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[Xen-devel] Re: [RFC, PATCH 1/24] i386 Vmi documentation

* Zachary Amsden (zach@xxxxxxxxxx) wrote:
> Pushing up the stack with a higher level API is a serious consideration, 
> but only if you can show serious results from it.  I'm not convinced 
> that you can actually hone in on anything /that isn't already a 
> performance problem on native kernels/.  Consider, for example, that we 
> don't actually support remote TLB shootdown IPIs via VMI calls.  Why is 
> this a performance problem?  Well, very likely, those IPI shootdowns are 
> going to be synchronous.  And if you don't co-schedule the CPUs in your 
> virtual machine, you might just have issued synchronous IPIs to VCPUs 
> that aren't even running.  A serious performance problem.
> Is it?  Or is it really, just another case where the _native_ kernel can 
> be even more clever, and avoid doing those IPI shootdowns in the 
> firstplace?  I've watched IPI shootdown in Linux get drastically better 
> in the 2.6 series of kernels, and see (anecdotal number quoting) maybe 4 
> or 5 of them in the course of a kernel compile.  There is no longer a 
> giant performance boon to be gained here.
> Similarly, you can almost argue the same thing with spinlocks - if you 
> really are seeing performance issues because of the wakeup of a 
> descheduled remote VPU, maybe you really need to think about moving that 
> lock off a hot path or using a better, lock free synchronization method.
> I'm not arguing against these features - in fact, I think they can be 
> done in a way that doesn't intrude too much inside of the kernel.  After 
> all, locks and IPIs tend to be part of the lower layer architecture 
> anyways.  And they definitely do win back some of the background noise 
> introduced by virtualization.  But if you decide to make the interface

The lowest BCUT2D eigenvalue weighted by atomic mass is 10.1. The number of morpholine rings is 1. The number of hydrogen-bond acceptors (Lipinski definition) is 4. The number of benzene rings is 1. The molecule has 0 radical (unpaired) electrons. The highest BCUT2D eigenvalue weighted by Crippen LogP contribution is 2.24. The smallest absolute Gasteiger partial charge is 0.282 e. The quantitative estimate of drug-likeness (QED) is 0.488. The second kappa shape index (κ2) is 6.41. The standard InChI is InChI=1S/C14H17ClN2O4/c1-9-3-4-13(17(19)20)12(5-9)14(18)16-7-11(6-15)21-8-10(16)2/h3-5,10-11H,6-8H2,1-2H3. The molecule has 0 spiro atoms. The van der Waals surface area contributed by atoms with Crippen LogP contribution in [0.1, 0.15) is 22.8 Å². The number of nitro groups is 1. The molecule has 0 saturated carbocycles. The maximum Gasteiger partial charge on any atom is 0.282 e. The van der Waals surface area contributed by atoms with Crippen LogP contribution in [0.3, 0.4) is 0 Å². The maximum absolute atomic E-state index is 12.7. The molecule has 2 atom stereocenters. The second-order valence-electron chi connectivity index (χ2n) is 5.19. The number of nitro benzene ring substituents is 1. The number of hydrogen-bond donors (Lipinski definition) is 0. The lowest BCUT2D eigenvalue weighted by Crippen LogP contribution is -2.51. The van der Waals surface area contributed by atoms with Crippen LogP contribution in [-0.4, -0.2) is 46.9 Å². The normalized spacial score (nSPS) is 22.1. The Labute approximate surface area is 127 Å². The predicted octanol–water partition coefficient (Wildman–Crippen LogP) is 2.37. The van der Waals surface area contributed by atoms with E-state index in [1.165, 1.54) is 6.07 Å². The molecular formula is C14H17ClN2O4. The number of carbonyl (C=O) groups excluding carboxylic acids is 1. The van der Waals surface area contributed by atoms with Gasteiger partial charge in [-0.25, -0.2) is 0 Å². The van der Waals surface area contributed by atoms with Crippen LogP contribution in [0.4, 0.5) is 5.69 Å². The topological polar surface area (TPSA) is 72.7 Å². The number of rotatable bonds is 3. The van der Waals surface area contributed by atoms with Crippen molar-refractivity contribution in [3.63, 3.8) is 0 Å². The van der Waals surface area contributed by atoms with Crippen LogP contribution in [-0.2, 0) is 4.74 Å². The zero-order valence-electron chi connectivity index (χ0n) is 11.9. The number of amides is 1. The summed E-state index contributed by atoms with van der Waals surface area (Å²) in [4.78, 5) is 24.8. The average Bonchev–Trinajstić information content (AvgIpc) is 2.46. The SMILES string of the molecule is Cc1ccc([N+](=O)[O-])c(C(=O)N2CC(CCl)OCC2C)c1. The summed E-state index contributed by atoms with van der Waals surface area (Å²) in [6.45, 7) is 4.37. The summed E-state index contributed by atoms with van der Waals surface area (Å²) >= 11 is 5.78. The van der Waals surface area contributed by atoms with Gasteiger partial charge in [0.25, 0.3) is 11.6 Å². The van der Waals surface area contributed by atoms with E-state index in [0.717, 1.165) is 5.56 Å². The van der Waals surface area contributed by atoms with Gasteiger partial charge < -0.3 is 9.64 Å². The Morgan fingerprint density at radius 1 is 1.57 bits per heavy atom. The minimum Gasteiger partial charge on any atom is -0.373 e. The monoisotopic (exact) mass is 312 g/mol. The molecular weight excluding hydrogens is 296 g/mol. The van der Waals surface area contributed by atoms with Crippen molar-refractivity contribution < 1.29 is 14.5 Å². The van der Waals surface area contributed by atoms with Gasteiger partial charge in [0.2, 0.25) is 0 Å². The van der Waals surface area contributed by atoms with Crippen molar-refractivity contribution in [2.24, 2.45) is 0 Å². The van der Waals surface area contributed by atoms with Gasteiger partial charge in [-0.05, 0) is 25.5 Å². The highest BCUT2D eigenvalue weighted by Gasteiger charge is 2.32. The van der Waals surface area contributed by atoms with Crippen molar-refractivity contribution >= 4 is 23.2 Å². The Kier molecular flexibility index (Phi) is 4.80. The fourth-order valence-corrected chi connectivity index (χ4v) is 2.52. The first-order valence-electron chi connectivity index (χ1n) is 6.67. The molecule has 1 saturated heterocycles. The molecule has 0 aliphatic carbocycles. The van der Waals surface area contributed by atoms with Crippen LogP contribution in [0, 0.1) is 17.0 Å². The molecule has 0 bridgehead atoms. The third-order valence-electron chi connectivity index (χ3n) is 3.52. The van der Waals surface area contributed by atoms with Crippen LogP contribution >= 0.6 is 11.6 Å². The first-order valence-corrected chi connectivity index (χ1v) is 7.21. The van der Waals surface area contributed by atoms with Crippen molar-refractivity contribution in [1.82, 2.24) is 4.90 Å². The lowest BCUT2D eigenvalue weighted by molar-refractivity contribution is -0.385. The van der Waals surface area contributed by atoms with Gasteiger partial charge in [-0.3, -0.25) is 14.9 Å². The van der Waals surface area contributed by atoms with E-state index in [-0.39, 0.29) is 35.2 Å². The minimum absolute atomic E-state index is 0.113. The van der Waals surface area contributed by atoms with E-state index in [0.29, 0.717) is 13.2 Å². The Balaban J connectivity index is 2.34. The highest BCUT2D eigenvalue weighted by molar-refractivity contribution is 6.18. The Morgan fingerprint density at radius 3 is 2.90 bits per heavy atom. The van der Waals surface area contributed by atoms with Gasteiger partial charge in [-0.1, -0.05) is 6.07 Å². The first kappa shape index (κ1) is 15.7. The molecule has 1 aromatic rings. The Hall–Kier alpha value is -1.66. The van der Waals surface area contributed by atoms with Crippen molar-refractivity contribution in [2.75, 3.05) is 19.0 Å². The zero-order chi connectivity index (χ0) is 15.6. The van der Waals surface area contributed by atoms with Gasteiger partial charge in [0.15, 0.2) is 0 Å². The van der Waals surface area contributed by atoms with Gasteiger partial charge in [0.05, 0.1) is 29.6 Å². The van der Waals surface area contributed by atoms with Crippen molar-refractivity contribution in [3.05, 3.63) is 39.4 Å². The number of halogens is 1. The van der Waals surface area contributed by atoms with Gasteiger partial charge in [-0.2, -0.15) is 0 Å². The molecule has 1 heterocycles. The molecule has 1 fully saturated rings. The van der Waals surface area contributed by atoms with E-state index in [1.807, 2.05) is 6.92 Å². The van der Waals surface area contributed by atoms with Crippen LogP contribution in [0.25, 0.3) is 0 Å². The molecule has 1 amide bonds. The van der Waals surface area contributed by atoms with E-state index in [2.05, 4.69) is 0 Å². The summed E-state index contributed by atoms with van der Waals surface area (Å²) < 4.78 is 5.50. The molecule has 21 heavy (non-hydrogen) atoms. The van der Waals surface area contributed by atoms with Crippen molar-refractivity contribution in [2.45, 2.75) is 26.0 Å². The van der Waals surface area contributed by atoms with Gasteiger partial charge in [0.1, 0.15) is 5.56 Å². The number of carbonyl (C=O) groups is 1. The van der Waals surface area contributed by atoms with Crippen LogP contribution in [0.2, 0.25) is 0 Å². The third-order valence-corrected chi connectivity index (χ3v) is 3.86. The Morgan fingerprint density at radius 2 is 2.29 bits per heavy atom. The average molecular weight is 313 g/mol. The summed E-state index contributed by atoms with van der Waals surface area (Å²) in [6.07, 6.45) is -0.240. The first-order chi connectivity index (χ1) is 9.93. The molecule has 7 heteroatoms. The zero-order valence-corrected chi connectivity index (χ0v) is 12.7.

> more complicated, you really need to have an accurate measure of exactly 
> what you can gain by it to justify that complexity.

Yes, I completely agree.  Without specific performance numbers it's just
hand waving.  To make it more concrete, I'll work on a compare/contrast
of the interfaces so we have specifics to discuss.

> >Included just for completeness can be beginning of API bloat.
> The design impact of this bloat is zero - if you don't want to implement 
> virtual methods for, say, debug register access - then you don't need to 
> do anything.  You trap and emulate by default.  If on the other hand, 
> you do want to hook them, you are welcome to.  The hypervisor is free to 
> choose the design costs that are appropriate for their usage scenarios, 
> as is the kernel - it's not in the spec, but certainly is open for 
> debate that certain classes of instructions such as these need not even 
> be converted to VMI calls.  We did implement all of these in Linux for 
> performance and symmetry.

Yup.  Just noting that API without clear users is the type of thing that
is regularly rejected from Linux.

> >Many of these will look the same on x86-64, but the API is not
> >64-bit clean so has to be duplicated.
> Yes, register pressure forces the PAE API to be slightly different from 
> the long mode API.  But long mode has different register calling 
> conventions anyway, so it is not a big deal.   The important thing is, 
> once the MMU mess is sorted out, the same interface can be used from C 
> code for both platforms, and the details about which lock primitives are 
> used can be hidden.  The cost of which lock primitives to use differs on 
> 32-bit and 64-bit platforms, across vendor, and the style of the 
> hypervisor implementation (direct / writable / shadowed page tables).

My mistake, it makes perfect sense from ABI point of view.

> >Is this the batching, multi-call analog?
> Yes.  This interface needs to be documented in a much better fashion.  
> But the idea is that VMI calls are mapped into Xen multicalls by 
> allowing deferred completion of certain classes of operations.  That 
> same mode of deferred operation is used to batch PTE updates in our 
> implementation (although Xen uses writable page tables now, this used to 
> provide the same support facility in Xen as well).  To complement this, 
> there is an explicit flush - and it turns out this maps very nicely, 
> getting rid of a lot of the XenoLinux changes around mmu_context.h.

Are these valid differences?  Or did I misunderstand the batching

1) can't use stack based args, so have to allocate each data structure,
which could conceivably fail unless it's some fixed buffer.

2) complicates the rom implementation slightly where implementation of
each deferrable part of the API needs to have switch (am I deferred or
not) to then build the batch, or make direct hypercall.

3) flushing in smp, have to be careful to manage simulataneous defers
and flushes from potentially multiple cpus in guest.

Doesn't seem these are showstoppers, just differences worth noting.
There aren't as many multicalls left in Xen these days anyway.


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